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INFLATION - Carers UK Forum

INFLATION

Discuss news stories and political issues that affect carers.
With inflation at 5.2% the welfare benefit bill will be raised by about 1.6 billion ..IAIN DUNCAN SMITH has not as yet received the 3 billion he asked for to support people on the back to work programme ..and as we write the rumour mill is off and running the treasury may ask I.D.S. to fund the 3 billion for the back to work from within no extra cash from the treasury..the treasury will or should fund the benefit rise due in May 2012 ..but how can he fund the back to work programme from ? the only way is to get more and more people off sickness/disability benefits the cash could then be spent on those who need help in getting back to work and the help they will get will be allowing them to retain their benefits when working ..what a shambles it all is ..
Government minister from treasury - i think - has just said the governent will honour the 5.2% benefit rise for all "pensioners" next year ..errr i hope this is a slip as we have more then pensioners claiming benefits ..he then said he was concerned for those who work and will not have their wages raised with inflation --trying to divide benfit claimants and workers, that is taxpayers and scroungers dont you know ..yet his own chancellor has frozen the wages of many public sector workers ....
Yes it is a complete shambles and hile everyone else suffers the people who caused the problem .....politicians and greddy bonus chasing bankers get off scot free Image
in tomorrows telegraph there are saying its wrong to give us that and that there should do a average over the previous 6 months.. what a joke.
Its just as well few of us have ever lived through hyper-inflation, you know, when prices change twice a day or more, and you need wheelbarrows to carry enough money to pay for a pound of spuds. I have a 5 million Mark note somewhere, and that explains how and why Hitler gained power.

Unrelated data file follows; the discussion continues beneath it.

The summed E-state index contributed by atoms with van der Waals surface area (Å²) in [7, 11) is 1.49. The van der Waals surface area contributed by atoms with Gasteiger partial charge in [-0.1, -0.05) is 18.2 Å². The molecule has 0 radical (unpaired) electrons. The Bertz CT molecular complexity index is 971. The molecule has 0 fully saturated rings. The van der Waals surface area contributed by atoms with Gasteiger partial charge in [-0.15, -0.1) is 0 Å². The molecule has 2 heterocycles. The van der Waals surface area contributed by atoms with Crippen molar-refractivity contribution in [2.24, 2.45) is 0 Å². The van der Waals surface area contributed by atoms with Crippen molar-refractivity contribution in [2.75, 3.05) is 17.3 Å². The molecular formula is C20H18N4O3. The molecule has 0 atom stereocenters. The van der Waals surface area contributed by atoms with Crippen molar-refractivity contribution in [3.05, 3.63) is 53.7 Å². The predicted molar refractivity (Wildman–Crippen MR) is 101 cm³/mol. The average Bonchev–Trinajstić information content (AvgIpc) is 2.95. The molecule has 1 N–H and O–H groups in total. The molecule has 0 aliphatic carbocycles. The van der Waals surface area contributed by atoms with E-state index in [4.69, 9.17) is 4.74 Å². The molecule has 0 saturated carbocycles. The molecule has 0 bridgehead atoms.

I've been to Papua New Guinea, where whilst there is a currency, many people do business in pigs.
Broadly speaking, whilst money is a mess of course, it is probably quite sensible compared with all the alternatives.
By changing from the RPI to the CPI the government has already reduced the annual inflation-linked uprating because CPI normally is lower than the RPI, for example the CBI in September on which the uprating is based was 5.2%, the RPI was 5.6%, and this normally lower figure is expected to further reduce the incomes of those dependent on benefits and the SRP over time. Some of the press are also highlighting the discrepency between the benefits/SRP uprating and this year's average wage increase, 1.8%, whilst failing to mention that 5.2% of JSA, for example, which is £67.50, is substantially lower, around £5 per week lower, than an 1.8 % increase in the average wage and that those on low incomes obviously have less disposable income to begin with, most, if not all, of which is spent on essentials such as food, utilities and transport which have seen the highest inflationary rises.

The Telegraph article which Paul refers to is here:

http://www.telegraph.co.uk/finance/econ ... nfair.html

The Daily Mail also has the type of balanced report on the uprating which you come to expect from the DM Image :

http://www.dailymail.co.uk/news/article ... e-5-2.html
The Daily Mail headlines are always worth skipping, but sometimes the last paragraph contains a gem or two: I'm glad I dont have a Private Sector pension, because it isnt worth the paper it is written on:
Many pensioners have been big losers too, due to the crippling effect of high inflation on their fixed incomes.
Yesterday a report from insurance firm Standard Life said a 90-year-old man who retired at 60 in 1981 with a flat-rate pension of £10,000 a year had the ‘purchasing power’ of just £3,207 a year today.
His petrol, for example, would now cost about £1.34 a litre, compared with 35p a litre 30 years ago.
Rising life expectancy means that retirements last longer than ever before – but sadly millions do not have enough money to enjoy their longer lives.
The director-general of Saga, Dr Ros Altmann, yesterday warned that rampant inflation was ‘silently stealing older people’s assets’.


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